Seen At 11: Counterfeit Cosmetics May Be Harmful To Your Health
NEW YORK (CBSNewYork) — For anyone using pricey skin cream, makeup, or shampoo, be careful what and where you buy.
Bogus beauty products may be harmful to your health and they’re being peddled to unsuspecting shoppers online.
As CBS 2’s Maurice DuBois reported Thursday, high-priced beauty products like skin serums may seem legit, but they may actually be counterfeit.
“Within one to two days of me using the same product that I had used for months, I broke out in a very bad rash,” Susan Moreira said.
Moreira said she found her product cheaper online, but it turned out to be fake, with no plastic around it and no label.
Dr. Whitney Bowe warns there may be serious consequences to buying skin products outside of authorized dealers.
“Counterfeit products have actually been shown to contain known carcinogens, including arsenic and beryllium. Many have been shown to contain very high levels of bacteria that can lead to infections of the skin,” Bowe said.
That was exactly what happened to Moreira.
Bowe pointed out the subtle differences between the real deal and unauthorized products, including the removal of seals and serial numbers. In some cases the product may be re-wrapped entirely.
Robert Trow, the owner of a high-end skin care line, said his company takes specific measures to make sure customers know they’re getting the real thing.
“We have to change our authorized seals periodically so that they can’t be counterfeited. It has to be sold through an authorized agent,” Trow told DuBois.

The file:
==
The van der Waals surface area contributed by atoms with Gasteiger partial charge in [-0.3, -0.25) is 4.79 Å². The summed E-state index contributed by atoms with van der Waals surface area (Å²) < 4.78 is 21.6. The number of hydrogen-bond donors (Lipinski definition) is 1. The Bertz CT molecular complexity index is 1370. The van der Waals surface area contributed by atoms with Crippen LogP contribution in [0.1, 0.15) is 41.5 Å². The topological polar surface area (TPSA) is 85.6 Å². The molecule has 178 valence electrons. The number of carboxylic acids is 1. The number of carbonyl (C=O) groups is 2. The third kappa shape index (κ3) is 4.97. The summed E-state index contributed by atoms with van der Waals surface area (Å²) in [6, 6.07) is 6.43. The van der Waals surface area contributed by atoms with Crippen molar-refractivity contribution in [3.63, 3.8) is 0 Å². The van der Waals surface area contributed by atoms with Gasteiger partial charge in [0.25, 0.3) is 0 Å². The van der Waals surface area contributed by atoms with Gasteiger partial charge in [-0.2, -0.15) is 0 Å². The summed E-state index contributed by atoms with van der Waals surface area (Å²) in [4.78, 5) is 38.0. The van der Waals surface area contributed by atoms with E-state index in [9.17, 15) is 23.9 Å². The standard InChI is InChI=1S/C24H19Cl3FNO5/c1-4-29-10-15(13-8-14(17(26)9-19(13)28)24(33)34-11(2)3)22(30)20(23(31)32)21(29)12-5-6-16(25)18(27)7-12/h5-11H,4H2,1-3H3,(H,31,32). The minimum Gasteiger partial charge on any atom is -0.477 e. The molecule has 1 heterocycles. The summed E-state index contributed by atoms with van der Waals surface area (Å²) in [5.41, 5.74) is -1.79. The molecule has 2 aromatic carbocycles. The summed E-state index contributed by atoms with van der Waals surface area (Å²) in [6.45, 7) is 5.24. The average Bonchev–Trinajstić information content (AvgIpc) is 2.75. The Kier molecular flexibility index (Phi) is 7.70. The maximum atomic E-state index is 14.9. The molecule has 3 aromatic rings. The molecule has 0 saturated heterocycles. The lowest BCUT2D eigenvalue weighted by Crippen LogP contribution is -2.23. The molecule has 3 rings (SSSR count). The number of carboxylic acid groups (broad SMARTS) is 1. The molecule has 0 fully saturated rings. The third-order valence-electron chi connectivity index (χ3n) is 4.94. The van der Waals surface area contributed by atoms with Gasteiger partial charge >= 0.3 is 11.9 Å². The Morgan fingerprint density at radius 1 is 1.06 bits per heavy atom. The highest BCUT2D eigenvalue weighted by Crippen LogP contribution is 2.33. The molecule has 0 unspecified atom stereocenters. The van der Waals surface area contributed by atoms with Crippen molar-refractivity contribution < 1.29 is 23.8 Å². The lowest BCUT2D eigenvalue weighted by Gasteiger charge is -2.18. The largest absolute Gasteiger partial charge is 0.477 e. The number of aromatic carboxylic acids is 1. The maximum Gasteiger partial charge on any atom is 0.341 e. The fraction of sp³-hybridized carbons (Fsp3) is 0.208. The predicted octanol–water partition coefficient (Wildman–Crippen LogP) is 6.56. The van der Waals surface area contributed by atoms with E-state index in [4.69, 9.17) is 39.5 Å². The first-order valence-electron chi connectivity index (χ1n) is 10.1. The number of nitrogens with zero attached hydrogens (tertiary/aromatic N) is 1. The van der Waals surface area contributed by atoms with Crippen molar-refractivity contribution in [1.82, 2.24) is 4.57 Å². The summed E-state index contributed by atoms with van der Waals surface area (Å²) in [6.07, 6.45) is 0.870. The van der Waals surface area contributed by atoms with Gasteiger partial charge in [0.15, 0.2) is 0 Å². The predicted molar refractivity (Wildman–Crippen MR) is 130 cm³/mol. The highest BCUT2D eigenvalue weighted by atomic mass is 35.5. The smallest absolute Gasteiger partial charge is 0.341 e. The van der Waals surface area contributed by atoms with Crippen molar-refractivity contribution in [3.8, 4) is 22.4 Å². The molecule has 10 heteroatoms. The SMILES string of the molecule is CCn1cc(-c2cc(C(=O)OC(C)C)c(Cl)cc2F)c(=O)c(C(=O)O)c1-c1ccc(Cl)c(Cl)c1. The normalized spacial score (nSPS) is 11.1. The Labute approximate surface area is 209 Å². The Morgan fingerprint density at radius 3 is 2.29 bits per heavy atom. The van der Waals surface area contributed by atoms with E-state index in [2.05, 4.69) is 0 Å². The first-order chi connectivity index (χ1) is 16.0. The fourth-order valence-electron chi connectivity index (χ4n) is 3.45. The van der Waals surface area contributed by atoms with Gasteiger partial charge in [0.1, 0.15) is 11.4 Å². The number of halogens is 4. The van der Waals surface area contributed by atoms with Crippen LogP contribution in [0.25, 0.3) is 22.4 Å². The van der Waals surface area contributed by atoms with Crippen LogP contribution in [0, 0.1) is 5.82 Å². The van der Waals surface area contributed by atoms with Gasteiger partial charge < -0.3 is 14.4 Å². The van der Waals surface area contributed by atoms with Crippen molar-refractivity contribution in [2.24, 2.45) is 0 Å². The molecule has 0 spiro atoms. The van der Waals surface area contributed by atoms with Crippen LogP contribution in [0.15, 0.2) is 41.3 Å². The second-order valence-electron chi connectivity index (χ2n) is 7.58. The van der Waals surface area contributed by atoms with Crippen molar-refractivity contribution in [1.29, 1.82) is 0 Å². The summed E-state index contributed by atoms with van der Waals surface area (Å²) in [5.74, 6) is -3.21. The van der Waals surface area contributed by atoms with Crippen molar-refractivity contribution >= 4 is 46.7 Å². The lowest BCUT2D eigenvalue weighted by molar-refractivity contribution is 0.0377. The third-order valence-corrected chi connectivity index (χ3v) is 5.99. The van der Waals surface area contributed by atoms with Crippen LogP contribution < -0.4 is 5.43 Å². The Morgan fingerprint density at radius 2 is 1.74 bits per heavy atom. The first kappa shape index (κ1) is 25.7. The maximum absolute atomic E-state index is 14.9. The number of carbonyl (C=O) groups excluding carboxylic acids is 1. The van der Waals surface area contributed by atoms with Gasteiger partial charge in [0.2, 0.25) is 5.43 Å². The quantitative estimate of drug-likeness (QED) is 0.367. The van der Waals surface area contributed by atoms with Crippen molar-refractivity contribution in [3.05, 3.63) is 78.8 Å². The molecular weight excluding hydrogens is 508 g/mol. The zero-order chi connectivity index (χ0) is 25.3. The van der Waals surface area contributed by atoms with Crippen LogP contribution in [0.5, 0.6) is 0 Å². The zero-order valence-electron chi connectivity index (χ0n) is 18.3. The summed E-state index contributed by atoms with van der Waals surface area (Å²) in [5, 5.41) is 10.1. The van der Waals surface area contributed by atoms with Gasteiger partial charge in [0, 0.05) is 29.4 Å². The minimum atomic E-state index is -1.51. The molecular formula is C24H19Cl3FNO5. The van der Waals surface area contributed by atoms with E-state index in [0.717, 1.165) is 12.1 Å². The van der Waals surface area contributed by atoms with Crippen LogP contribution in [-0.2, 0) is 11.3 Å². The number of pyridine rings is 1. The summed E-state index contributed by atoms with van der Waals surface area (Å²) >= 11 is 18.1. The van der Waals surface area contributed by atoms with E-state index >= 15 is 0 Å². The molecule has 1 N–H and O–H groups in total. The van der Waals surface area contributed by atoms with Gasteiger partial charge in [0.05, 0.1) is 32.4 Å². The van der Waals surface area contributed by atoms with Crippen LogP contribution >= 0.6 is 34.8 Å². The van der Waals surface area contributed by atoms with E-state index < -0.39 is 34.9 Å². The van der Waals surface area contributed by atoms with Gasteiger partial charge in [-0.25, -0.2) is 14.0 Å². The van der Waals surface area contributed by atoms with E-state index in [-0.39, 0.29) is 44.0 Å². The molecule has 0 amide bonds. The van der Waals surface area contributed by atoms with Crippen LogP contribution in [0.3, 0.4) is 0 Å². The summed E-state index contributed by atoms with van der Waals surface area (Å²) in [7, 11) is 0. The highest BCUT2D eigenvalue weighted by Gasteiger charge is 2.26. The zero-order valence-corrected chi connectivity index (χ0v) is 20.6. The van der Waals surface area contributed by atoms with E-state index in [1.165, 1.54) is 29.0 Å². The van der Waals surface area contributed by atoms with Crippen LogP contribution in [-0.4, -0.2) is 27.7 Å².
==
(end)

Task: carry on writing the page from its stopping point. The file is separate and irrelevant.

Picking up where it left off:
John Paul Dejoria, the founder of Paul Mitchell hair systems, said hair products can be counterfeit as well.
Dejoria had a blunt message for consumers: “If you ever see Paul Mitchell in any drug store or supermarket, it is by any question of a doubt either counterfeit or from the black/gray market. No ifs, buts, or maybes. We don’t sell it to them at all.”
Makeup is not immune from counterfeiters either, DuBois reported.
A counterfeit makeup brush may not pose a serious risk, but Valerie Salembier, founder of Dontbuyfakes.com, said fake cosmetics can also pose a big risk.
“Think about what you’re doing. You’re putting unregistered chemicals on your face,” Salembier said. “It’s simple. If the cost is too good to be true, guess what — it’s too good to be true.”
Experts say the bulk of counterfeit products are sold on the Internet and at flea markets. They say it’s important to always inspect the packaging and contents.
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